Tiki bars, tiki restaurants and tiki home décor quickly swept the nation. Mobile was no exception. Trader Vic’s, another legendary tiki bar, opened its doors in Oakland, California in 1937, going on to become an iconic chain with locations around the country. While neither of these franchises made their way to Mobile, the Port City was no stranger to the influence of all things tiki. The end of World War II marked a period of renewed optimism and a desire to escape the hardships of war. This sentiment was echoed in 1951 when the Isle Dauphine Club opened. The scenic top floor operated as a tiki-style bar, where women in cocktail dresses and men in suits mingled and drank mai tais over sweeping Gulf views. A thatched ceiling and bamboo along the walls added to the theme.

Photographer Helen O’Connor perched on the shoulder of a belly dancer.

In the fall of 1955, Evan Tito Hartzes and Norman Firth opened the highly successful Chick-N-Box on Holcombe Avenue. The casual place was known for its call-ahead, curbside service where customers would take a bucket of hot, fresh, fried chicken to the drive-in or for a family picnic. It seemed quite the unlikely location for an upscale tiki bar. However, seeing the need for a cocktail lounge in the area, Chick-N-Box added a tiki-inspired bar, which they dubbed “an exotic, fabulous room” in which patrons could drink cocktails and enjoy “dinner by candlelight.” Unfortunately, during a renovation, the Chick-N-Box caught fire and closed. The building was sold to Jimmy Vallas, who reopened it as The Tiki Supper Club.

Vallas was known for being a hard-working family man of Greek descent. The newly opened Tiki Supper Club was an upscale dining experience with Greek specialties and fresh seafood. Nick Coumalis, a family friend and regular during this era, described it as a place where “men wore suits and women wore nice dresses.” There were cocktails and dancing, all in a classic tiki environment. Pat Yemm remembers “there were banana leaves all around. And bamboo. The drinks were served in tiki mugs, and it was a great place for a date.” The walls were covered in fake leopard skins and spears hung over the booths. All the waitstaff dressed the part. John Harvard, another Mobile native recalls, “I went there a lot when I was in high school. I never got carded because I was a big guy wearing a suit and tie and was walking in with my boss from the shoe store who knew a lot of the people in there. They had bigger bands with brass sections during those years, and most of the customers were dressed very classy. The most memorable part was groups of single women in their 20s and 30s who loved to dance. It was a great time.”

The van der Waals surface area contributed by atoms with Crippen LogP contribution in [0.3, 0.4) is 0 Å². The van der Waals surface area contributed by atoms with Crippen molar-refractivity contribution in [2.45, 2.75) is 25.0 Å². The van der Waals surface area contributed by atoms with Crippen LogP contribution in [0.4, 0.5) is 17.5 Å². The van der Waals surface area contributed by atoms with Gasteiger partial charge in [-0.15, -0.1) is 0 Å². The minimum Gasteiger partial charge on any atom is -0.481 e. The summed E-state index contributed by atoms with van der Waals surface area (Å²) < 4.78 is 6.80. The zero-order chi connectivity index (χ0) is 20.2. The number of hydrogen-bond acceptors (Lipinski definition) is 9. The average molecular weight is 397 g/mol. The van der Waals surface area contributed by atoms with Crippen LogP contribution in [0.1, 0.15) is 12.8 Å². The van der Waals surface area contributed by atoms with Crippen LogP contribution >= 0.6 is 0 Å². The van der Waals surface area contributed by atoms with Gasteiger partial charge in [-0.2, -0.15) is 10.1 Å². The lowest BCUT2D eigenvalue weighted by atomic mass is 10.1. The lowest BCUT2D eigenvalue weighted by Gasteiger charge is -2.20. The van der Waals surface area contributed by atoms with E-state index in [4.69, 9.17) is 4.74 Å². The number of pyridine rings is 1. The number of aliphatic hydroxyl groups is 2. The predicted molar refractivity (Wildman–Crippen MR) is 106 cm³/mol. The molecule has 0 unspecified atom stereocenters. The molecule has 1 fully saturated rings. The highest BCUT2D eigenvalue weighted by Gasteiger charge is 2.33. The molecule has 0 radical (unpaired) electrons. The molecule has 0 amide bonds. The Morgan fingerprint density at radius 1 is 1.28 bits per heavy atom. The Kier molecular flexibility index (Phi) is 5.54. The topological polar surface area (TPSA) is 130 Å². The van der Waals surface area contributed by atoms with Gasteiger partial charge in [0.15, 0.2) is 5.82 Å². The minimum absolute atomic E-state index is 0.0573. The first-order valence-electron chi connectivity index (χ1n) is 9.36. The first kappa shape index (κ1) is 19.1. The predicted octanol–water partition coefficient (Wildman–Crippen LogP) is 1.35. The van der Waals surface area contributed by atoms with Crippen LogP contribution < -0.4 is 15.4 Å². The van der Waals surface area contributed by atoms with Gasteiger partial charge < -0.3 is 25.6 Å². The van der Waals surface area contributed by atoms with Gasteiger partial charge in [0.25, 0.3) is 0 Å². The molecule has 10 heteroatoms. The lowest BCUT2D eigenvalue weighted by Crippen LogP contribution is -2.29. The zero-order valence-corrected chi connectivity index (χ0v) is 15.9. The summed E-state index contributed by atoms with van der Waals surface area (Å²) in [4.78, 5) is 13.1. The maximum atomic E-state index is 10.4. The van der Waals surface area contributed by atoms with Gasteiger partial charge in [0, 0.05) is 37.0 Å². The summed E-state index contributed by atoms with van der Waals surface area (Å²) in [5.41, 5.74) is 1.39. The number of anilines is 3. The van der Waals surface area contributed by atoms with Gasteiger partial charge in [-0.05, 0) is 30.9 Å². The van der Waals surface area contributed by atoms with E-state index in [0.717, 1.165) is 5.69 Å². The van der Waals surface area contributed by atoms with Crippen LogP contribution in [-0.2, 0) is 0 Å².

Times, however, were changing. The Tiki Supper Club opened at the tail end of the tiki movement in the United States. Don the Beachcomber and Trader Vics were tight-lipped about their cocktail recipes, and most tiki bars made their drinks with low-quality rum and sugary syrups. Americans’ tastes were moving away from overly sugary drinks towards wine and beer. Airline travel had also become more accessible, and people were more likely to get away to faraway lands on their own rather than dream of escape from behind a barstool. The desire for genuine experiences started to trump escapist fantasies. And so, as customers’ interests changed, Vallas did what any good businessman would do: he adapted.